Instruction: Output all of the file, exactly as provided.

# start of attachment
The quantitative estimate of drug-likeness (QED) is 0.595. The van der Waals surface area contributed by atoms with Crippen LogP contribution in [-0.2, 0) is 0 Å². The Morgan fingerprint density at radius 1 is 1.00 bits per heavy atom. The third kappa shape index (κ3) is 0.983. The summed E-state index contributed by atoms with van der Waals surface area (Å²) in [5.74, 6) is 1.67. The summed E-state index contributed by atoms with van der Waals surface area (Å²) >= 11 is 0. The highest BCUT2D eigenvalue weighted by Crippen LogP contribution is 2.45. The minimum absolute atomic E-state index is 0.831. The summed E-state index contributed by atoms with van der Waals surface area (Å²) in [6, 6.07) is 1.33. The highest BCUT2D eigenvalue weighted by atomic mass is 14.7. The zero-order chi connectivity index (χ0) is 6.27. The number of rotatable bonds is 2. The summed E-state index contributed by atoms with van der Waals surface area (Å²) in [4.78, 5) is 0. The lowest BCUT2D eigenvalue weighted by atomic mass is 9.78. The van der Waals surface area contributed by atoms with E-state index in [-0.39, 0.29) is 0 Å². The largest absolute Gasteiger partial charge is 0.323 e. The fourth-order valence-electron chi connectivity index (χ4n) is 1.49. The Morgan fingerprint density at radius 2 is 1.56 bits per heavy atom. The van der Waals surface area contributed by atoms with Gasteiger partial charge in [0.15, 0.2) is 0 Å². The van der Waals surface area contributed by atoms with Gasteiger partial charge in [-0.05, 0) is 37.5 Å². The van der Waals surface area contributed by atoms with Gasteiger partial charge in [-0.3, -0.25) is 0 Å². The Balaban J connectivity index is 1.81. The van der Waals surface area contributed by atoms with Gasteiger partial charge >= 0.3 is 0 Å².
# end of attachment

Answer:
The quantitative estimate of drug-likeness (QED) is 0.595. The van der Waals surface area contributed by atoms with Crippen LogP contribution in [-0.2, 0) is 0 Å². The Morgan fingerprint density at radius 1 is 1.00 bits per heavy atom. The third kappa shape index (κ3) is 0.983. The summed E-state index contributed by atoms with van der Waals surface area (Å²) in [5.74, 6) is 1.67. The summed E-state index contributed by atoms with van der Waals surface area (Å²) >= 11 is 0. The highest BCUT2D eigenvalue weighted by Crippen LogP contribution is 2.45. The minimum absolute atomic E-state index is 0.831. The summed E-state index contributed by atoms with van der Waals surface area (Å²) in [6, 6.07) is 1.33. The highest BCUT2D eigenvalue weighted by atomic mass is 14.7. The zero-order chi connectivity index (χ0) is 6.27. The number of rotatable bonds is 2. The summed E-state index contributed by atoms with van der Waals surface area (Å²) in [4.78, 5) is 0. The lowest BCUT2D eigenvalue weighted by atomic mass is 9.78. The van der Waals surface area contributed by atoms with E-state index in [-0.39, 0.29) is 0 Å². The largest absolute Gasteiger partial charge is 0.323 e. The fourth-order valence-electron chi connectivity index (χ4n) is 1.49. The Morgan fingerprint density at radius 2 is 1.56 bits per heavy atom. The van der Waals surface area contributed by atoms with Gasteiger partial charge in [0.15, 0.2) is 0 Å². The van der Waals surface area contributed by atoms with Gasteiger partial charge in [-0.05, 0) is 37.5 Å². The van der Waals surface area contributed by atoms with Gasteiger partial charge in [-0.3, -0.25) is 0 Å². The Balaban J connectivity index is 1.81. The van der Waals surface area contributed by atoms with Gasteiger partial charge >= 0.3 is 0 Å².